Monckton IPCC 10.1(a) Enlarged Sep 8 2015







Note also that a 21st century warming of 1.21ºC is well within the bounds (0.3ºC-1.7ºC) of the IPCC’s lowest projection (RCP2.6), which assumes a 70% reduction in cumulative greenhouse gas emissions from 2010 to 2100 compared to baseline projections. In short, the RSS data show about the same warming rate that climate campaigners urge policymakers to achieve via draconian restrictions on carbon-based energy.

What is to be done?

[click to continue…]

Post image for OMB Acknowledges (Most) of Our Comments on the Social Cost of Carbon, Engages None



Why does any sensible person even bother submitting comment letters to the Obama administration about any matter relating to climate change? I find myself asking that question again and again, because the only ‘error’ the administration will ever admit is that climate change is ‘worse than we thought’ — an implicit boast that ‘we were more right than we knew.’

The administration has a party line and no agency is allowed to deviate from it on any matter of climate science, economics, or policy, no matter how speculative or minor the point at issue.

Nonetheless, I continue to submit comments — as other skeptics and free marketers do — just to ensure that the administration’s groupthink does not go unchallenged on the record.

What brings such thoughts to mind is the Office of Management and Budget’s response to comments, posted just before the July 4th weekend, on the Interagency Working Group’s May 2013 Technical Support Document (TSD) on the social cost of carbon. The social cost of carbon (SCC) is the cumulative damage to society allegedly inflicted by an incremental ton of carbon dioxide (CO2) emissions over an immense span of time (typically out to the year 2300).

Obama officials routinely use SCC estimates to calculate the putative benefits of CO2-reducing regulations. The higher the estimated SCC, the bigger the projected value of CO2 reductions becomes. For example, the 2013 TSD increased the SCC values of an earlier 2010 TSD by roughly 60%. So in just four short years, while climate models increasingly overshot observed global temperatures, climate change somehow got 60% worse and climate regulations 60% more valuable. Your government at work!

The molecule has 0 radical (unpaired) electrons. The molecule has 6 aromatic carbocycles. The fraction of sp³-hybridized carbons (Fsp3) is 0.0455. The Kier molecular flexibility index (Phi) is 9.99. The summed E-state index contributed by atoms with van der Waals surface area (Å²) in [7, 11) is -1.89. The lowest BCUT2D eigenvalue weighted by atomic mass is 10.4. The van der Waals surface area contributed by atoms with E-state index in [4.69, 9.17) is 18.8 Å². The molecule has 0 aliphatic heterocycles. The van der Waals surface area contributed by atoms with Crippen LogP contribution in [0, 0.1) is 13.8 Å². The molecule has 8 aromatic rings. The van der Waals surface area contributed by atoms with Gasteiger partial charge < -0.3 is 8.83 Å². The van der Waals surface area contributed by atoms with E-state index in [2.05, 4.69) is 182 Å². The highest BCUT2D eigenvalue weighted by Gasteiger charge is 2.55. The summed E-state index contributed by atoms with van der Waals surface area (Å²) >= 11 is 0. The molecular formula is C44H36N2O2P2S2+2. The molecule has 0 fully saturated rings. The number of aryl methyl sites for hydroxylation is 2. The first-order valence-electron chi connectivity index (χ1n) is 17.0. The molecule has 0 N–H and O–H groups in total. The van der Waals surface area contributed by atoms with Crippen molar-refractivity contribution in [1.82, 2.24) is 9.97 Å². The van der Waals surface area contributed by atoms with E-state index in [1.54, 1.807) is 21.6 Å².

OMB reports it received 39,000 form letters and about 150 “substantive comments” on the 2013 TSD. The latter pile includes the comment letter I submitted on behalf of eleven pro-market organizations.

Along with its response to comments, OMB has also posted a revised TSD. True to form, the revised document does not accept any of the “substantive comments.” The only changes are minor technical corrections in how agencies are to run the integrated assessment models (IAMs) they use to estimate carbon’s social cost.

As explained in a recent post and accompanying Power Point, SCC analysis is computer-aided sophistry, an attempt by would-be central planners to hide raw political preferences behind a pretense of knowledge and precision.

Today’s post will briefly identify weaknesses in OMB’s response to our comments.

[click to continue…]

Post image for Independent Satellite Records Agree: Little to No Global Warming over Past 18 Years


Roy Spencer, John Christy, and William Braswell of the University of Alabama in Huntsville (UAH) Earth System Science Center recently released Version 6 (V.6) of their global satellite temperature dataset. The scientists describe the upgrade, which took three years to complete, as “by far the most extensive revision of the procedures and computer code we have ever produced in over 25 years of global temperature monitoring.”

Compared to the previous UAH dataset (V5.6), the most important change is a reduction in the global average lower-troposphere temperature trend from +0.140°C/decade to +0.114°C/decade over the past 36 years (Dec. ’78 through Mar. ’15).

Christy V6-vs-v5_6-LT-1979-Mar2015









Figure explanation: Monthly global-average temperature anomalies for the lower troposphere from Jan. 1979 through March, 2015 for both the old and new versions of LT (top), and their difference (bottom).

The revision is noteworthy in several respects. First, as the scientists point out, the UAH dataset more closely matches the Remote Sensing Systems (RSS) dataset, a separate satellite monitoring program, which shows no net warming since Dec. 1996. In the RSS record, the length of the warming pause is now 18 years five months.

Monckton No Warming 18 years five months






[click to continue…]

Post image for Social Cost of Carbon: GAO Report Ignores Pro-Regulation Bias

An eight-month investigation conducted by the Government Accountability Office (GAO) finds no flaws in the Obama administration’s interagency process for developing social cost of carbon (SCC) estimates. Remarkably, GAO has “no recommendations” to improve the process.

GAO did not attempt to evaluate the “quality” of the administration’s SCC estimates. Even so, it’s unusual for GAO to review an agency, program, or policy and find no room for improvement.